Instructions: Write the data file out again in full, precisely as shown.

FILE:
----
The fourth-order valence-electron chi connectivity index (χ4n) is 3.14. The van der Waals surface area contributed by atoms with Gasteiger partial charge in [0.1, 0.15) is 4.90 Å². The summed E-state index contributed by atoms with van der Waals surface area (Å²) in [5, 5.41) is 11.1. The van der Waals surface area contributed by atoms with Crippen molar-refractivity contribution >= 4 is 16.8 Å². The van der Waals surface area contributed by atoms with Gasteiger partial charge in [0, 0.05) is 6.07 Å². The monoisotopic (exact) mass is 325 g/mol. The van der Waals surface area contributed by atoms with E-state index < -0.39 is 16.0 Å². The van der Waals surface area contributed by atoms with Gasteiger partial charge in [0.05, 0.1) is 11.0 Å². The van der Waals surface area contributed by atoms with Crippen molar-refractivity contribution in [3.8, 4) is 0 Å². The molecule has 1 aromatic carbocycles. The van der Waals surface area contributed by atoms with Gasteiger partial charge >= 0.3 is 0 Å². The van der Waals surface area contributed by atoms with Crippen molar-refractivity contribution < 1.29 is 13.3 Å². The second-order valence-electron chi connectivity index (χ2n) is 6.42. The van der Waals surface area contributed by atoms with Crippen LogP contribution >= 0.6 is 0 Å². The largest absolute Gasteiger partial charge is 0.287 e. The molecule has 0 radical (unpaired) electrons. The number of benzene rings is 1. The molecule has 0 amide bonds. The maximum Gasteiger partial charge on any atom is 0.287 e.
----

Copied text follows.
The fourth-order valence-electron chi connectivity index (χ4n) is 3.14. The van der Waals surface area contributed by atoms with Gasteiger partial charge in [0.1, 0.15) is 4.90 Å². The summed E-state index contributed by atoms with van der Waals surface area (Å²) in [5, 5.41) is 11.1. The van der Waals surface area contributed by atoms with Crippen molar-refractivity contribution >= 4 is 16.8 Å². The van der Waals surface area contributed by atoms with Gasteiger partial charge in [0, 0.05) is 6.07 Å². The monoisotopic (exact) mass is 325 g/mol. The van der Waals surface area contributed by atoms with E-state index < -0.39 is 16.0 Å². The van der Waals surface area contributed by atoms with Gasteiger partial charge in [0.05, 0.1) is 11.0 Å². The van der Waals surface area contributed by atoms with Crippen molar-refractivity contribution in [3.8, 4) is 0 Å². The molecule has 1 aromatic carbocycles. The van der Waals surface area contributed by atoms with Gasteiger partial charge >= 0.3 is 0 Å². The van der Waals surface area contributed by atoms with Crippen molar-refractivity contribution < 1.29 is 13.3 Å². The second-order valence-electron chi connectivity index (χ2n) is 6.42. The van der Waals surface area contributed by atoms with Crippen LogP contribution >= 0.6 is 0 Å². The largest absolute Gasteiger partial charge is 0.287 e. The molecule has 0 radical (unpaired) electrons. The number of benzene rings is 1. The molecule has 0 amide bonds. The maximum Gasteiger partial charge on any atom is 0.287 e.